All software developed within the Foundation belongs to the ASF, and therefore the members. The members own the code and the direction of it and the Foundation. Committers work on their project's code; good committers become ASF members and thus share the ownership of the software and the foundation's decision-making.
Commit access is a privilege, not a right, and is based on trust.
The Apache Software Foundation is a meritocracy, which means that, to become a member, you must first be actively contributing to one or more of the Foundation's collaborative projects. New candidates for membership are nominated by an existing member and then put to vote; a majority of the existing membership must approve a candidate in order to the candidate to be accepted.
The membership of the ASF is composed of individuals, not companies. The members have a legal stake in the ASF.
This does not mean that individuals that work at a company cannot contribute to Apache, quite the contrary. We have a specific extra CLA to assure that individuals can clearly contribute to the ASF during "work time".
It is also expected that the members are acting solely on behalf of the ASF when wearing their ASF hats, regardless of their employer. See further discussion about individuals and hats.
The current list of projects operating under the auspices of the Apache Software Foundation can be found at <http://www.apache.org/foundation/projects.html> .
As a corporate entity, the Apache Software Foundation is able to be a party to contracts, such as for technical services or guarantee-bonds for conferences. It can also accept donations on behalf of its projects, clarifying any associated tax issues, and create additional self-funded services via community-building activities, such as Apache-related T-shirts and user conferences.
In addition, the Foundation provides a framework for limiting the legal exposure of individual volunteers while they work on behalf of one of ASF projects. In the past, these volunteers were personally vulnerable to lawsuits, whether legitimate or frivolous, which impaired many activities that might have significantly improved contributions to the projects and benefited our users.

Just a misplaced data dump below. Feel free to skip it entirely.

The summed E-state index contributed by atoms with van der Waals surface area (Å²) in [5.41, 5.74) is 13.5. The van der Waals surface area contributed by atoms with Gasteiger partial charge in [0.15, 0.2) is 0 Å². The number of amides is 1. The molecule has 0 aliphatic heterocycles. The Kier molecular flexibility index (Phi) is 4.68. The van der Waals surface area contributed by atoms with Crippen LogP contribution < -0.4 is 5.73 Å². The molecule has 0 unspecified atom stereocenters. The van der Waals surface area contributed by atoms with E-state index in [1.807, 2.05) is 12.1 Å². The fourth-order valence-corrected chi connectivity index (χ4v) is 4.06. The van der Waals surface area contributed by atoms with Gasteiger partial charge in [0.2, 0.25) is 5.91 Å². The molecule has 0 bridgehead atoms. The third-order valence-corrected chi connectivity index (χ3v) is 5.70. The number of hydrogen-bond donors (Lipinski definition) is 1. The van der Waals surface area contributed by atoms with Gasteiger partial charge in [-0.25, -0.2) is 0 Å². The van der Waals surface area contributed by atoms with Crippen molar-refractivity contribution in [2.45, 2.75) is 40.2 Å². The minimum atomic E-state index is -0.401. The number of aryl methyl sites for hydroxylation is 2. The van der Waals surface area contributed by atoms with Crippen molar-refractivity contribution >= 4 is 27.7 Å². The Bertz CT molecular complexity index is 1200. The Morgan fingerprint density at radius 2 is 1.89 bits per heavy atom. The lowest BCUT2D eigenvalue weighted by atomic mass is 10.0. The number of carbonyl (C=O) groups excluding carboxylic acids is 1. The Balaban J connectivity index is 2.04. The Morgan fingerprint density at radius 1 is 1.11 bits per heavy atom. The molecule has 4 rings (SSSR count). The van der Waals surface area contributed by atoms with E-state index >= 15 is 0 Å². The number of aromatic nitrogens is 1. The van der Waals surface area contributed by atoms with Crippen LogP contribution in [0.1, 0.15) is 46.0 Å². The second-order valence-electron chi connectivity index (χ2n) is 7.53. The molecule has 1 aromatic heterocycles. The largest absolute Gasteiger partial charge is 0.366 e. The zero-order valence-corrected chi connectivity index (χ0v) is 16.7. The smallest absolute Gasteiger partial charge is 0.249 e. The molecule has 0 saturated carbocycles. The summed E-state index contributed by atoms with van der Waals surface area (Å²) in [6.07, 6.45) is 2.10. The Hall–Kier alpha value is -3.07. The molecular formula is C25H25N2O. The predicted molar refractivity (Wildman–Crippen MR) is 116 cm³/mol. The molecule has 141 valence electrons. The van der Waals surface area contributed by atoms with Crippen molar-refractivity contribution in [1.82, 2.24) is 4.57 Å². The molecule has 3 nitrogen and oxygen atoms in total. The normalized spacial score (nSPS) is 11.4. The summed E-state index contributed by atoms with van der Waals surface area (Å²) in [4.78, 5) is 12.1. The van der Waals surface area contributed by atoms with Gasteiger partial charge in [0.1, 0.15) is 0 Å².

There are many ways you can make a valuable contribution to the Foundation.
Instructions for donating money are on our contributing page.
The tax status of the ASF is discussed on our contributing page.
Send proposals to the Apache Incubator.
Send proposals to the Apache Incubator
Transparancy, consensus, non-affiliation, respect for fellow developers, and meritocracy, in no specific order.
Treating others with disrespect, making code decisions outside of the project processes, demanding that someone else fix the bugs you created.
Current Apache releases are available for download on the releases page of each project's website. Until the third quarter of 2021 Apache used a system of download mirrors to make the releases conveniently available around the world. Since then, all releases are distributed through a global content distribution network (CDN).
All releases are automatically copied to the archives and remain present on
archive.apache.org even after they have been removed from projects' releases pages. So, if you are looking for an old Apache release that is no longer a project's releases page, or need to refer to a permanent location (such as for legal notices), use a link to the archives. But if you want the latest stable releases, visit the website of the (Apache project) you are interested in.
See the page on Licensing, the Licensing FAQ, and the information on the Legal Affairs page. We address specific questions about trademarks of The Apache Software Foundation on the Trademark Policy page.